This query will return a list of all the duplicate records in the person_tbl table. In general, to identify sets of values that are duplicated, follow the steps given below.

  • Determine which columns contain the values that may be duplicated.

  • List those columns in the column selection list, along with the COUNT(*).

  • List the columns in the GROUP BY clause as well.

  • Add a HAVING clause that eliminates the unique values by requiring the group counts to be greater than one.

Eliminating Duplicates from a Query Result

You can use the DISTINCT command along with the SELECT statement to find out unique records available in a table.

mysql> SELECT DISTINCT last_name, first_name -> FROM person_tbl -> ORDER BY last_name;

An alternative to the DISTINCT command is to add a GROUP BY clause that names the columns you are selecting. This has the effect of removing duplicates and selecting only the unique combinations of values in the specified columns.

mysql> SELECT last_name, first_name -> FROM person_tbl -> GROUP BY (last_name, first_name);

Removing Duplicates Using Table Replacement

If you have duplicate records in a table and you want to remove all the duplicate records from that table, then follow the procedure given below.

mysql> CREATE TABLE tmp SELECT last_name, first_name, sex -> FROM person_tbl; -> GROUP BY (last_name, first_name); mysql> DROP TABLE person_tbl; mysql> ALTER TABLE tmp RENAME TO person_tbl;

An easy way of removing duplicate records from a table is to add an INDEX or a PRIMARY KEY to that table. Even if this table is already available, you can use this technique to remove the duplicate records and you will be safe in future as well.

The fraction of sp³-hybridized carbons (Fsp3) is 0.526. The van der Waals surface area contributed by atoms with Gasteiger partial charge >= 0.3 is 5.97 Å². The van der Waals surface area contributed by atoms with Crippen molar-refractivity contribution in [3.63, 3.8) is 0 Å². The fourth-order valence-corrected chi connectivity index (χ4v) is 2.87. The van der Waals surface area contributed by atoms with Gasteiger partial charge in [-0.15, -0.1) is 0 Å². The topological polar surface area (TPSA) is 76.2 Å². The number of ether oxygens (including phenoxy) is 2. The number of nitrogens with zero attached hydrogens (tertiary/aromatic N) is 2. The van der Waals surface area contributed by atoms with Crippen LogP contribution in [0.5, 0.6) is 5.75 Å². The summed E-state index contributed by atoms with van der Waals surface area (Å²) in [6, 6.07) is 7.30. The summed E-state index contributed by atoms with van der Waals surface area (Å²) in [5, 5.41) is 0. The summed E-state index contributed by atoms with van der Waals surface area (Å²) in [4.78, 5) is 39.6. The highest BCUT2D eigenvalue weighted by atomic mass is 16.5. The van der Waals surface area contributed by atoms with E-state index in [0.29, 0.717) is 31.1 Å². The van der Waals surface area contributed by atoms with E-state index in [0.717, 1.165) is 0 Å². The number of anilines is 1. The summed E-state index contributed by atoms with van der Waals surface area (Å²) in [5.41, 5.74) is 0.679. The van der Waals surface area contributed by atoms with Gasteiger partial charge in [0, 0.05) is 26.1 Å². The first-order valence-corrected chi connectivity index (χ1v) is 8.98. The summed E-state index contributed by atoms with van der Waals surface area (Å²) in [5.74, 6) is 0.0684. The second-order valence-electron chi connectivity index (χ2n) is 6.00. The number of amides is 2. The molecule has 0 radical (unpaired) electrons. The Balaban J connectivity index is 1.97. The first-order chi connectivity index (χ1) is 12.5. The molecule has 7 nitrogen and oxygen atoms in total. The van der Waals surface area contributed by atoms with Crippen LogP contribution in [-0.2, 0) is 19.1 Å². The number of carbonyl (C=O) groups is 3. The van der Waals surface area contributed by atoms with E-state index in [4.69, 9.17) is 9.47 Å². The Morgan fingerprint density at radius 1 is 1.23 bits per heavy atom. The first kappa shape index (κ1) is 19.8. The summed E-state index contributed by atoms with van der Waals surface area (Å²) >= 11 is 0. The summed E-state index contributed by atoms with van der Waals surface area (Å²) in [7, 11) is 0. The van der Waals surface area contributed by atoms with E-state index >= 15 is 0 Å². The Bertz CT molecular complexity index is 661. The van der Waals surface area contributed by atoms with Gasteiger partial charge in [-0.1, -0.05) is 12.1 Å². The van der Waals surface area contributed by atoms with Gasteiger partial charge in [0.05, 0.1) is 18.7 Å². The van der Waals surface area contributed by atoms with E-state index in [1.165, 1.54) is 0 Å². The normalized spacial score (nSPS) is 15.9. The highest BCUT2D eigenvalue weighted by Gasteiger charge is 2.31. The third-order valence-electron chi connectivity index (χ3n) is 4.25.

mysql> ALTER IGNORE TABLE person_tbl -> ADD PRIMARY KEY (last_name, first_name);
Sours: https://www.tutorialspoint.com/mysql/mysql-handling-duplicates.htm
MySql 34 - Find Duplicate Records in MySQL

Summary: in this tutorial, you will learn how to find duplicate values of one or more columns in MySQL.

Data duplication happens because of many reasons. Finding duplicate values is one of the important tasks that you must deal with when working with the databases.

Setting up a sample table

First, create a table named with four columns: , , , and .

Code language:SQL (Structured Query Language)(sql)

Second, inserts rows into the table:

Code language:SQL (Structured Query Language)(sql)

Third, query data from the contacts table:

Code language:SQL (Structured Query Language)(sql)

In the table, we have some rows that have duplicate values in the , , and columns. Let’s learn how to find them.

Find duplicate values in one column

The find duplicate values in on one column of a table, you use follow these steps:

  1. First, use the clause to group all rows by the target column, which is the column that you want to check duplicate.
  2. Then, use the function in the clause to check if any group have more than 1 element. These groups are duplicate.

The following query illustrates the idea:

Code language:SQL (Structured Query Language)(sql)

By using this query template, you can to find rows that have duplicate emails in the table as follows:

Code language:SQL (Structured Query Language)(sql)

This picture shows the output of the query that shows the duplicate emails:

MySQL find duplicate values example

Find duplicate values in multiple columns

Sometimes, you want to find duplicate rows based on multiple columns instead of one. In this case, you can use the following query:

Code language:SQL (Structured Query Language)(sql)